With ISC’12 fast approaching, I find myself marveling at the rapid growth of the International Supercomputing Conference. And while this success is undoubtedly the result of consistent, determined work by Hans Meuer and family, I believe it also a reflection of our times—time of turmoil, revolution, and ultimately resurrection for high performance computing.
This will be the final year for ISC in Hamburg, and it doesn’t seem that long ago that the then-tiny conference was wrapping up one of its final shows in Dresden. It was 2007, and the exhibition hall could barely contain 90 booths from exhibits from around the world.
At the time, I was managing Sun’s booth and the company was making a big splash with the unveiling of Magnum, the world’s largest InfiniBand switch. And as you can see in the video here, the intimate venue in Dresden was just perfect for a champagne toast with conference attendees on opening night.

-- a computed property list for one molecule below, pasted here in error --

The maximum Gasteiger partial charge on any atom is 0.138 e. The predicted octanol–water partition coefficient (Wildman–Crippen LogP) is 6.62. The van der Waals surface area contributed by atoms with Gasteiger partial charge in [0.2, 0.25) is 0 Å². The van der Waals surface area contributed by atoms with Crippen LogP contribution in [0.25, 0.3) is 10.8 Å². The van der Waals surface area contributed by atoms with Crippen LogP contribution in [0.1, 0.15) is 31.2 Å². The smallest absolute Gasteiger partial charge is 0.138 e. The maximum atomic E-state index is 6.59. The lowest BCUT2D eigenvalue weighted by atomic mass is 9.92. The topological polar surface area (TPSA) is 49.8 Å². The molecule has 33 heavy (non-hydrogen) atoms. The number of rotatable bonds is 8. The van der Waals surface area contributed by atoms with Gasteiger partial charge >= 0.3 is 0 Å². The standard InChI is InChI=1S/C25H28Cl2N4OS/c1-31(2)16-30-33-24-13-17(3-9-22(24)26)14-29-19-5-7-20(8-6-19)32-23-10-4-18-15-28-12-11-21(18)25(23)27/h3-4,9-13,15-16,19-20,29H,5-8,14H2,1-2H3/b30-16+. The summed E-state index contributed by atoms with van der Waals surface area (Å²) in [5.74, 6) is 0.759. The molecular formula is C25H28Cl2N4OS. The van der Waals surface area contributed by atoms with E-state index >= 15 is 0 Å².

To many ISC attendees I’ve talked to, the smallness of the conference is one of its prime attractors, especially when you compare it to the big Supercomputing show in November. At ISC, it’s easy to just run into the people you need to meet with along the course of the week.
Today, ISC has nearly doubled its numbers from 2007 to a whopping 175 exhibitors. That means more vendors, more staff, and potentially more to filter out in the signal-to-noise ratio for attendees. Going forward, I think one of the primary challenges for the ISC team will be preserving the intimacy of the conference as it continues to grow.
When we come to Hamburg for the last time in June, there may be more to consider than processors, interconnects, GPUs, and the race to Exascale. I think where we decide to go as a community is just as important. ISC will move to Leipzig and a convention center with much more space, space that will want to be filled.
There is much to be lost in times of rapid change. If ISC grows up to be another SC, that will indeed be a sad day for me. How many chance meetings of real value to HPC will have been lost, I wonder?
So while I don’t cling to the past, I do enjoy reliving the moment and reflecting on the end of a company like Sun and its esteemed technology. It reminds me that the future remains unwritten.
And then I watch the video again.
It was the best of times. Everyone smiled as the big switch was unveiled. Then we poured champaign from the Magnum bottle.
Andy raised his glass for a toast. And like the man in the Dickens novel, he looked sublime and prophetic.